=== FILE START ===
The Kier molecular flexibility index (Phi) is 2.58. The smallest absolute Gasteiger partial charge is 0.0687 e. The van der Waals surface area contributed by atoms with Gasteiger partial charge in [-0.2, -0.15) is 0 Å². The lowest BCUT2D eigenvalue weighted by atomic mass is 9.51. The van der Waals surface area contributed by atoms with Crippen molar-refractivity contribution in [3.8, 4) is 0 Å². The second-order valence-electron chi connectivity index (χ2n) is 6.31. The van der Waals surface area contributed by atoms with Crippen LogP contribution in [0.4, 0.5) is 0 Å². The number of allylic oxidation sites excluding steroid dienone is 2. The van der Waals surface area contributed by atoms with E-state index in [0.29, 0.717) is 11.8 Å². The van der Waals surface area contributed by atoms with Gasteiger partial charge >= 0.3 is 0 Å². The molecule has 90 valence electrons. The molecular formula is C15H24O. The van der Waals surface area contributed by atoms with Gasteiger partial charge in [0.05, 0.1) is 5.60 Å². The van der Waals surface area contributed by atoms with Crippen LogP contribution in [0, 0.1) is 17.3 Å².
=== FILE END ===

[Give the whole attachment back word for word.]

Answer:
The Kier molecular flexibility index (Phi) is 2.58. The smallest absolute Gasteiger partial charge is 0.0687 e. The van der Waals surface area contributed by atoms with Gasteiger partial charge in [-0.2, -0.15) is 0 Å². The lowest BCUT2D eigenvalue weighted by atomic mass is 9.51. The van der Waals surface area contributed by atoms with Crippen molar-refractivity contribution in [3.8, 4) is 0 Å². The second-order valence-electron chi connectivity index (χ2n) is 6.31. The van der Waals surface area contributed by atoms with Crippen LogP contribution in [0.4, 0.5) is 0 Å². The number of allylic oxidation sites excluding steroid dienone is 2. The van der Waals surface area contributed by atoms with E-state index in [0.29, 0.717) is 11.8 Å². The van der Waals surface area contributed by atoms with Gasteiger partial charge >= 0.3 is 0 Å². The molecule has 90 valence electrons. The molecular formula is C15H24O. The van der Waals surface area contributed by atoms with Gasteiger partial charge in [0.05, 0.1) is 5.60 Å². The van der Waals surface area contributed by atoms with Crippen LogP contribution in [0, 0.1) is 17.3 Å².